December 8, 2011
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№ 11 (November 2011)

Editor's Letter

Back to the USSR, You Don’t Know How Lucky You Are!

Pat Davis Szymczak

   I’m writing from Houston this month. And I’ve picked up two books which make interesting reading when read at the same time:
“From Soviets to Putin and Back – The Dominance of Energy in Today’s Russia”, by Michael J. Economides and Donna Marie D’Aleo; and
“Why We Hate the Oil Companies,” by John Hofmeister, former CEO of Shell Oil USA.

   I’d recommend both books – if you read English. In the first, Economides, a former consultant to YUKOS and Mikhail Khodorkovsky describes how the Russian State uses the country’s energy riches as a tool of foreign policy to advance the interests of the State.

   In the second, Hofmeister describes how the United States doesn’t really have an oil policy and how American energy independence and foreign policy is hurt. Politicians in Congress and the White House scapegoat the oil industry for the populist vote. So for example, the President stopped offshore drilling after the Gulf of Mexico oil spill last year – a political play to the environmental lobby. And now Mr. Obama is attempting to defer to after the 2012 election a decision on construction of an oil pipeline from Canada to U.S. refineries in Texas.

   As I’ve been watching on television “ad nauseum” Canada says if the U.S. is not going to agree to take Canadian oil until 2013, Canada will ship its oil to China. And the irony about offshore drilling? Just outside of U.S. territorial waters offshore Florida, China is drilling. As one television commentator noted: U.S. companies can’t drill within U.S. territorial waters but China is drilling just outside and if there is a spill, Florida gets the damage. So how dumb is that?

   Of course the difference in the Russian and the US systems has to do with elections. But could you imagine the Kremlin deferring construction on a pipeline or a drilling project by Rosneft or Gazprom because of fear of losing an election from pressure by the environmental lobby?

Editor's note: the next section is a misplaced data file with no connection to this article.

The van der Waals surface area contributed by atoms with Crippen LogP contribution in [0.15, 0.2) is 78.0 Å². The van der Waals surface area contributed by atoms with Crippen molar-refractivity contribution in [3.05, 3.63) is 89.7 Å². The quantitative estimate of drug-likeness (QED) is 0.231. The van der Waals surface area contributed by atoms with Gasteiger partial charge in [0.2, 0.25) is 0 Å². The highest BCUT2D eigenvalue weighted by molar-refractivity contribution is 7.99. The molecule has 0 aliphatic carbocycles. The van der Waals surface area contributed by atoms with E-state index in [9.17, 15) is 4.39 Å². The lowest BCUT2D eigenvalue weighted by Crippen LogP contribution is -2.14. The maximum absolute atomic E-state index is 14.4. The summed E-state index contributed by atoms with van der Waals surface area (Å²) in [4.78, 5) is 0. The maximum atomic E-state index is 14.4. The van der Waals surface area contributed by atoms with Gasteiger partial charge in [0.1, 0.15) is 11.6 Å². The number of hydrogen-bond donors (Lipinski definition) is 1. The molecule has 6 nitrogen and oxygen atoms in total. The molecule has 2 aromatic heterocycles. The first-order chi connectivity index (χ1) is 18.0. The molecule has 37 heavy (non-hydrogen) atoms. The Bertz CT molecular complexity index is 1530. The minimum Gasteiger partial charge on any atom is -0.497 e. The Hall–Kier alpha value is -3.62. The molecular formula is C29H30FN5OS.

Further to my “Back to the USSR” theme – Dr. Economides knows far more about how that is manifest in the oil business than I do. But as an American Muscovite, I must say I am encountering more and more evidence to support this, from everyday life.

   In late October I attended a press briefing at the Renaissance Moscow Monarch Hotel on Begovyaul. This is a Marriott brand. Just go to the Internet and Google Marriott in Moscow.  If I hadn’t seen it on the Internet, I would have never believed it.  So the press briefing ends at 11 a.m. and I decide to get a cup of coffee and a bowl of soup before heading to my office.

   In the foyer is a very large café and only two tables are occupied. I approach the waitress: “Table for one, please.” She replies, “There is no place” (“Мest nyet!”). I actually started laughing! “But I see 20 empty tables,” I replied. The waitress said: “Maybe, but we are serving a group lunch at noon.” So all I want is a bowl of soup and a cup of coffee. She offers no alternatives but I see the bar across the lobby has tables.

   I ask, “You sure this is a Marriott?” She replies, “Of course.” I ask, “Can I order coffee and a snack at the bar?” “Yes,” she says. So I find a table in the bar area, and the waiter comes to take my order. “A cup of coffee and a bowl of borsch please,” I say. “I can bring you coffee but no borsch, the kitchen doesn’t open until noon,” the waiter says. Again, I ask, “This is a Marriott, right?” He says, “Oh, yes.” So for fun, I ask, “If I were a guest and I wanted to order borsch from my room, are you saying there isn’t any room service?” He replies, “Oh no, you could do that because the room service kitchen is a different kitchen.”

   “This is a Marriott?” I ask and third time. And then I just got a coffee. Fortunately, there is a Chocoladnitza on my route to the office.

   So while Dr. Economides analyzes Russia’s return to Soviet times by how it runs its energy policy; I find the evidence in how difficult it is for a person to order a bowl of borsch and a cup of coffee in the lobby of an international-brand hotel.

   Please keep in mind, I’m not making any value judgments but I must say that at a couple of events I’ve attended here in Houston these last few days, I keep bumping into young Russian energy professionals who say they prefer Houston to Moscow because in the U.S., the system seems to be built “for people” whereas they feel that in Russia, the system is built “for officials.” At a Marriott here, I also couldn’t order borsch but that’s because they don’t have it on the menu in the U.S. So I ordered chicken soup. It didn’t matter what time of day – there was a table and the kitchen was always open.

   I can tell you this much – there is a reason that the U.S. president flies to and from work in a helicopter. If Washington DC police attempted to block traffic the way Moscow police do around the Kremlin at rush hour, there would be a riot! Drivers just wouldn’t stand for it. In Moscow, I had to trade my manual shift car for an automatic transmission because of leg cramps. (And it was a blow to my pride considering that I’ve always enjoyed being one of the very few Americans who actually prefer manual transmissions – they’re more fun to drive.)

See you next month and I hope you enjoy our November issue!

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